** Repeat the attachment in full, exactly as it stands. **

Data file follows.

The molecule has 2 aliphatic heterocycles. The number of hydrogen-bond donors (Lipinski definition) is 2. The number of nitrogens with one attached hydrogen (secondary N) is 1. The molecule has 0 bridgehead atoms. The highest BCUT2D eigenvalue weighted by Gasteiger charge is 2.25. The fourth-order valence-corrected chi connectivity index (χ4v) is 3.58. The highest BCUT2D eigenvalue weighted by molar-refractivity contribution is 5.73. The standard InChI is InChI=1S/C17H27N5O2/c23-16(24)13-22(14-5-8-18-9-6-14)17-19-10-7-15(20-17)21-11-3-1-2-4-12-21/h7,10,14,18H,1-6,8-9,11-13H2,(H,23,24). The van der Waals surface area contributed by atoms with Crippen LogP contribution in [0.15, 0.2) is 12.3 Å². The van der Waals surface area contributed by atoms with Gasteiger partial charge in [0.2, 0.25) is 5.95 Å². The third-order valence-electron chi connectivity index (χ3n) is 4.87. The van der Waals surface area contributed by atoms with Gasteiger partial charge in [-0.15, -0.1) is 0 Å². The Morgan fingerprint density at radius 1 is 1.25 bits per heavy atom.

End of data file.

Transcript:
The molecule has 2 aliphatic heterocycles. The number of hydrogen-bond donors (Lipinski definition) is 2. The number of nitrogens with one attached hydrogen (secondary N) is 1. The molecule has 0 bridgehead atoms. The highest BCUT2D eigenvalue weighted by Gasteiger charge is 2.25. The fourth-order valence-corrected chi connectivity index (χ4v) is 3.58. The highest BCUT2D eigenvalue weighted by molar-refractivity contribution is 5.73. The standard InChI is InChI=1S/C17H27N5O2/c23-16(24)13-22(14-5-8-18-9-6-14)17-19-10-7-15(20-17)21-11-3-1-2-4-12-21/h7,10,14,18H,1-6,8-9,11-13H2,(H,23,24). The van der Waals surface area contributed by atoms with Crippen LogP contribution in [0.15, 0.2) is 12.3 Å². The van der Waals surface area contributed by atoms with Gasteiger partial charge in [0.2, 0.25) is 5.95 Å². The third-order valence-electron chi connectivity index (χ3n) is 4.87. The van der Waals surface area contributed by atoms with Gasteiger partial charge in [-0.15, -0.1) is 0 Å². The Morgan fingerprint density at radius 1 is 1.25 bits per heavy atom.